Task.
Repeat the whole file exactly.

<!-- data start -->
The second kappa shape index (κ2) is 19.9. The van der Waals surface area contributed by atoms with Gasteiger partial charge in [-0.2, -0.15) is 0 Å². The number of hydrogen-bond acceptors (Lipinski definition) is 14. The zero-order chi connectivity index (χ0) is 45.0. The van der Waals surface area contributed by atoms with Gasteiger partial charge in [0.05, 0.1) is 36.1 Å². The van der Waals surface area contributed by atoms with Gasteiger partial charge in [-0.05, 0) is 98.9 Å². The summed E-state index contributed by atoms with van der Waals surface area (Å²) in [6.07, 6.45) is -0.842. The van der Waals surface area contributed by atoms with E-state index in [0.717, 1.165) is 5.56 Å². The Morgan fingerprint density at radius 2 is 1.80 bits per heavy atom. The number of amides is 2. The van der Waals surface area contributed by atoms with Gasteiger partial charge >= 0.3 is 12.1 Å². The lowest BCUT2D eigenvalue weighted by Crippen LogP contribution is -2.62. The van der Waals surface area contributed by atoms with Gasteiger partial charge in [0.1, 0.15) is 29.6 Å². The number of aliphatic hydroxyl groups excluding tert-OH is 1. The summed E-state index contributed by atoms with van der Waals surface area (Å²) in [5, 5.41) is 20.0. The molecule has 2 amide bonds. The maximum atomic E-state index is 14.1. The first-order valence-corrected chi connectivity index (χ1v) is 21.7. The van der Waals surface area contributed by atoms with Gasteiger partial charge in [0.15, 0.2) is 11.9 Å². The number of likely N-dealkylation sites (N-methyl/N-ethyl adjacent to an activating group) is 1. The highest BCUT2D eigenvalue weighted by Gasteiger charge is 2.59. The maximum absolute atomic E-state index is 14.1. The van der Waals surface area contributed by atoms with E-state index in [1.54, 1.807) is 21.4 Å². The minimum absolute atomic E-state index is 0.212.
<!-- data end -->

The second kappa shape index (κ2) is 19.9. The van der Waals surface area contributed by atoms with Gasteiger partial charge in [-0.2, -0.15) is 0 Å². The number of hydrogen-bond acceptors (Lipinski definition) is 14. The zero-order chi connectivity index (χ0) is 45.0. The van der Waals surface area contributed by atoms with Gasteiger partial charge in [0.05, 0.1) is 36.1 Å². The van der Waals surface area contributed by atoms with Gasteiger partial charge in [-0.05, 0) is 98.9 Å². The summed E-state index contributed by atoms with van der Waals surface area (Å²) in [6.07, 6.45) is -0.842. The van der Waals surface area contributed by atoms with E-state index in [0.717, 1.165) is 5.56 Å². The Morgan fingerprint density at radius 2 is 1.80 bits per heavy atom. The number of amides is 2. The van der Waals surface area contributed by atoms with Gasteiger partial charge >= 0.3 is 12.1 Å². The lowest BCUT2D eigenvalue weighted by Crippen LogP contribution is -2.62. The van der Waals surface area contributed by atoms with Gasteiger partial charge in [0.1, 0.15) is 29.6 Å². The number of aliphatic hydroxyl groups excluding tert-OH is 1. The summed E-state index contributed by atoms with van der Waals surface area (Å²) in [5, 5.41) is 20.0. The molecule has 2 amide bonds. The maximum atomic E-state index is 14.1. The first-order valence-corrected chi connectivity index (χ1v) is 21.7. The van der Waals surface area contributed by atoms with Gasteiger partial charge in [0.15, 0.2) is 11.9 Å². The number of likely N-dealkylation sites (N-methyl/N-ethyl adjacent to an activating group) is 1. The highest BCUT2D eigenvalue weighted by Gasteiger charge is 2.59. The maximum absolute atomic E-state index is 14.1. The van der Waals surface area contributed by atoms with E-state index in [1.54, 1.807) is 21.4 Å². The minimum absolute atomic E-state index is 0.212.